Amidst the slew of digital audio editing programs available for download, GoldWave manages to stand out thanks to its robust feature set, stable performance, and user-friendly interface. Despite the fact that the main window looks like a throwback to early software days, it packs in just about every function you could want. Two tool bars line the top of the window: one for the main features of the program (such as copy, zoom, and trim), and another for the various effects that you can add to the audio, such as reverb, pitch, and echo. Hovering the mouse over any button … Read more
LAS VEGAS--Despite my jaded, bitter facade, there are times when I am easily impressed. Now is one of those times. A new, graffiti-inspired line from iWave is turning my head, and all the company did was splash a flashy exterior on to some otherwise pretty standard products.
The products in the Urban Collection include iPod/iPhone cases, earbuds, headphones, and speakers, which range in price from $9.99 to $39.99. Such budget pricing doesn't bode well for sound quality, but they sure do look purty! I'm especially fond of the speakers pictured above. Look for them on … Read more
Since explosive materials were sneaked onto a U.S. domestic flight on Christmas Day, full-body scanning machines are far more likely to make their way to security lines at your local airport, even though they might not have detected said materials.
While the Transportation Security Administration already has 40 such devices in place, it just bought 150 to be placed in U.S. airports and says it plans to buy 300 more (they go for $170,000 apiece). On Wednesday, the Netherlands announced that these scanners would be used on passengers for all flights out of Amsterdam to the U.… Read more
Google, probably the most prominent advocate of moving traditional productivity software such as word processors online, acquired a small company called AppJet whose EtherPad service fits into that agenda.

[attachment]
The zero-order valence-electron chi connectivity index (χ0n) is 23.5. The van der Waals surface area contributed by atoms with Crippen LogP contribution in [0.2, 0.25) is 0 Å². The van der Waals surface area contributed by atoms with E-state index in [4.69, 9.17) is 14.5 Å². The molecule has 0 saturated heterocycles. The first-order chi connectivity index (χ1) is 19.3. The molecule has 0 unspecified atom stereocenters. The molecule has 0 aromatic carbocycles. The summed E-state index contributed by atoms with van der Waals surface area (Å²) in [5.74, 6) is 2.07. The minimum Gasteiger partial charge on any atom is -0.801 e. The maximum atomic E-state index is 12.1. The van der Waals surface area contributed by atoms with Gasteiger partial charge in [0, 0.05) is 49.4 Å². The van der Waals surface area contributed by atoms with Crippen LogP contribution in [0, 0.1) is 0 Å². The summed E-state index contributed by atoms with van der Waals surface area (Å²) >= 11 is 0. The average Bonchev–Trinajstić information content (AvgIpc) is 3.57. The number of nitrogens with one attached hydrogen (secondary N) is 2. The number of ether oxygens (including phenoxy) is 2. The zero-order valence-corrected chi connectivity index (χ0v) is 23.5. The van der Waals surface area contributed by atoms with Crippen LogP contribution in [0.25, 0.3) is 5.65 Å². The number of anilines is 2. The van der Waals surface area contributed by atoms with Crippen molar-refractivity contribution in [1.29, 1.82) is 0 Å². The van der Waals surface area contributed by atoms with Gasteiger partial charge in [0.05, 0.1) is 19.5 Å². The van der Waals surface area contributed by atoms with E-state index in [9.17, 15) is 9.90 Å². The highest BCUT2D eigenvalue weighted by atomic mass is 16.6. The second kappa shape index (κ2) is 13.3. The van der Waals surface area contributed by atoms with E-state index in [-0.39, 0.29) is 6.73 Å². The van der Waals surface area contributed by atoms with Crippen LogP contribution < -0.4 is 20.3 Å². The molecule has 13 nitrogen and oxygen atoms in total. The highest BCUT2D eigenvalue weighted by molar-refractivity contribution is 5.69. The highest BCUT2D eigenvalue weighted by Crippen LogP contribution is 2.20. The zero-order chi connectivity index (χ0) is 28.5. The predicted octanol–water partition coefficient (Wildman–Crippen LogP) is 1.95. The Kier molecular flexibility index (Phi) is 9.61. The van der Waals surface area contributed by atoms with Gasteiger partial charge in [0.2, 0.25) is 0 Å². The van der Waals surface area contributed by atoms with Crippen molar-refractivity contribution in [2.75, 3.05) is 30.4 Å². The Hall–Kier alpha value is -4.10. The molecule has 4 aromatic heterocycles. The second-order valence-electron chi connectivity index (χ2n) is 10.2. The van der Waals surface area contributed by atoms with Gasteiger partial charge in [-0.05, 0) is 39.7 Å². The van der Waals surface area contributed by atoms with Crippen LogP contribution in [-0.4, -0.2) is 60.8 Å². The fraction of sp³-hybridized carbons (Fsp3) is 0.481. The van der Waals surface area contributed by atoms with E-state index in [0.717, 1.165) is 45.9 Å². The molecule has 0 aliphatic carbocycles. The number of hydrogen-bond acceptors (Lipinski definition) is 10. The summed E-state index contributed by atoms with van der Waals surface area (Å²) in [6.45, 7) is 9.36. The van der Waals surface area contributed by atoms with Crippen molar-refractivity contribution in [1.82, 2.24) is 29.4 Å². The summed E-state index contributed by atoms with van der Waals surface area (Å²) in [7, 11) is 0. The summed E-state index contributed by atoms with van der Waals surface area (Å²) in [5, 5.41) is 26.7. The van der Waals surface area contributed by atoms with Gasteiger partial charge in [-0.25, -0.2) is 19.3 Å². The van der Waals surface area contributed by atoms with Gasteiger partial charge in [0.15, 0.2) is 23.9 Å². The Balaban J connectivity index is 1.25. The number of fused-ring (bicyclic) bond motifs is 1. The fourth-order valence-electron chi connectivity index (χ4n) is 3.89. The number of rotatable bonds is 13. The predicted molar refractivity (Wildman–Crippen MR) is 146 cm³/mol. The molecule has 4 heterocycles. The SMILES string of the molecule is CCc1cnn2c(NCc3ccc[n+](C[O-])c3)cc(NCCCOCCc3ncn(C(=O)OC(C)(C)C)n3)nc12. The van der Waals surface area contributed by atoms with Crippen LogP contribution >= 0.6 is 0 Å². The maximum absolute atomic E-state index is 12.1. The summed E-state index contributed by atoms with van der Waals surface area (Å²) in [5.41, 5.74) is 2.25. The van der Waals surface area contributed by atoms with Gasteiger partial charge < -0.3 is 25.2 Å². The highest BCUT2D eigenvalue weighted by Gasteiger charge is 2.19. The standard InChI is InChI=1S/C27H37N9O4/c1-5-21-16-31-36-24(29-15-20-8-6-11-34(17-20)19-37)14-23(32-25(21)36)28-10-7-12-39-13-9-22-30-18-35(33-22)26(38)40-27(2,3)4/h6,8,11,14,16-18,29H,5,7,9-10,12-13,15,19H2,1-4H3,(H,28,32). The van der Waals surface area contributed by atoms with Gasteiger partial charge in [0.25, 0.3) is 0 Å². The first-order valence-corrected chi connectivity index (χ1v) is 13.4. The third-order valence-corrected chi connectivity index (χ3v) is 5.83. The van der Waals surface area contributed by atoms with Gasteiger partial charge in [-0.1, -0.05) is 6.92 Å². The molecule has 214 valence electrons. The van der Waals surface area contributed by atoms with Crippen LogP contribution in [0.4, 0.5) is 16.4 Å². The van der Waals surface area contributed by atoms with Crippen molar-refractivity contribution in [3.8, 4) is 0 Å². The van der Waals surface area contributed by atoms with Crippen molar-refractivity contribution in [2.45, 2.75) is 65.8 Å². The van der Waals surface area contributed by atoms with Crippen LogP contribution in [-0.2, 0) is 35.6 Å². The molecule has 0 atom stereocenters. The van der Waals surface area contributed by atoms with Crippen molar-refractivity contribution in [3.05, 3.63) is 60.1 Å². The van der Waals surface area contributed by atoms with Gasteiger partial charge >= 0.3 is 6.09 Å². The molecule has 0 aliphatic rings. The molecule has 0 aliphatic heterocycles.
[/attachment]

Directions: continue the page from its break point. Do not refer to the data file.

AppJet announced the Google acquisition Friday. "The EtherPad team will continue its work on real-time collaboration by joining the Google Wave team," the site said.
AppJet offered free and premium versions of its service, which could import Microsoft Word documents, Web pages, PDFs, and plain text files, and let groups of people edit them collectively on what it called pad. A "time-slider" feature let people look back … Read more
Wave energy got a boost with the connection of the Oyster hydro-electric device to the electricity grid in Scotland last Friday.
The device is a hydraulic pump operated by a "hinged flap," where a large metal piece moves back and forth from the motion of the waves. The movement moves a hydraulic piston that pumps water underground to a hydro-electric turbine that drives a generator to make electricity.
The peak power output of … Read more
Google took an important step on Monday in the development of Google Wave, opening its servers up to outsiders who want their own waves to communicate with the outside world.
A "wave" is a stream of messages that blends traditional e-mail, instant messaging, file sharing, and workplace collaboration tools. There have been plenty of supporters and detractors of Google Wave, Google's bid to reinvent e-mail as a combination of such services. But Google's implementation of Wave is going to be only one part of the story: outside developers will have the opportunity to build their own … Read more
Turns out those terahertz scanners in the airports are mostly safe, but they do a little unzipping of your DNA. Derek says it's nothing to worry about; you won't grow a third arm in the airport--even if it would be handy for carrying baggage. We also find out e-mail isn't private. Did we need the courts to tell us that? And Facebook gets $711 million it will never see.Subscribe with iTunes (audio) Subscribe with iTunes (video) Subscribe with RSS (audio) Subscribe with RSS (video) EPISODE 1096
Federal judge says e-mail not protected by Fourth Amendment http://yro.slashdot.org/story/09/10/29/2257209/Federal-Judge-Says-E-mail-Not-Protected-By-4th-Amendment … Read more